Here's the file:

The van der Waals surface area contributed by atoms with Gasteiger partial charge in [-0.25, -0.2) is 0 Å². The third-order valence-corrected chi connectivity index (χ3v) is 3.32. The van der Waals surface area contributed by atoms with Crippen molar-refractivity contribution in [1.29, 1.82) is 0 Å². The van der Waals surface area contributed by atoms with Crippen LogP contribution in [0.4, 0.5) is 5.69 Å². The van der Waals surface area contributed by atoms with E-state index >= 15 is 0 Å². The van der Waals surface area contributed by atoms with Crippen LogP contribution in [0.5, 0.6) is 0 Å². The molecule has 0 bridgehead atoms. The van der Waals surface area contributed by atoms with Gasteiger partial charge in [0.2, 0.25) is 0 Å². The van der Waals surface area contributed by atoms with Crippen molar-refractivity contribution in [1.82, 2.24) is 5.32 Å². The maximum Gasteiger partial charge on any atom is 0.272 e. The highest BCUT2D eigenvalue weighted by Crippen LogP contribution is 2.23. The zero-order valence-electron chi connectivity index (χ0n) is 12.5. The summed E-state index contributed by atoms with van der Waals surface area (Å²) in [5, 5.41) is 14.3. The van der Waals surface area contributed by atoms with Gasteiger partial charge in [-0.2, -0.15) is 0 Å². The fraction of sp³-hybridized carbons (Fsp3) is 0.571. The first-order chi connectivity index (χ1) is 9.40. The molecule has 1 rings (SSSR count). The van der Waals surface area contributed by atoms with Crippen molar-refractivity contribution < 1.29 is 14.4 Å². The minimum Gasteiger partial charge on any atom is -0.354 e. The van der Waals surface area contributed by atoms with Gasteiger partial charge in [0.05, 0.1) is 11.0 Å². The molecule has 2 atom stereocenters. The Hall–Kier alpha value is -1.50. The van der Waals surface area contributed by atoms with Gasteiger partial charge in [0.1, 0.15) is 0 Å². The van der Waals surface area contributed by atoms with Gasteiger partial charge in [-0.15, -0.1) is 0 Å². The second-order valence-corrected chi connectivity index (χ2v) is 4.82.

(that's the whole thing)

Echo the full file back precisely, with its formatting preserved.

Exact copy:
The van der Waals surface area contributed by atoms with Gasteiger partial charge in [-0.25, -0.2) is 0 Å². The third-order valence-corrected chi connectivity index (χ3v) is 3.32. The van der Waals surface area contributed by atoms with Crippen molar-refractivity contribution in [1.29, 1.82) is 0 Å². The van der Waals surface area contributed by atoms with Crippen LogP contribution in [0.4, 0.5) is 5.69 Å². The van der Waals surface area contributed by atoms with E-state index >= 15 is 0 Å². The van der Waals surface area contributed by atoms with Crippen LogP contribution in [0.5, 0.6) is 0 Å². The molecule has 0 bridgehead atoms. The van der Waals surface area contributed by atoms with Gasteiger partial charge in [0.2, 0.25) is 0 Å². The van der Waals surface area contributed by atoms with Crippen molar-refractivity contribution in [1.82, 2.24) is 5.32 Å². The maximum Gasteiger partial charge on any atom is 0.272 e. The highest BCUT2D eigenvalue weighted by Crippen LogP contribution is 2.23. The zero-order valence-electron chi connectivity index (χ0n) is 12.5. The summed E-state index contributed by atoms with van der Waals surface area (Å²) in [5, 5.41) is 14.3. The van der Waals surface area contributed by atoms with Gasteiger partial charge in [-0.2, -0.15) is 0 Å². The fraction of sp³-hybridized carbons (Fsp3) is 0.571. The first-order chi connectivity index (χ1) is 9.40. The molecule has 1 rings (SSSR count). The van der Waals surface area contributed by atoms with Crippen molar-refractivity contribution < 1.29 is 14.4 Å². The minimum Gasteiger partial charge on any atom is -0.354 e. The van der Waals surface area contributed by atoms with Gasteiger partial charge in [0.05, 0.1) is 11.0 Å². The molecule has 2 atom stereocenters. The Hall–Kier alpha value is -1.50. The van der Waals surface area contributed by atoms with Gasteiger partial charge in [0.1, 0.15) is 0 Å². The van der Waals surface area contributed by atoms with Gasteiger partial charge in [-0.15, -0.1) is 0 Å². The second-order valence-corrected chi connectivity index (χ2v) is 4.82.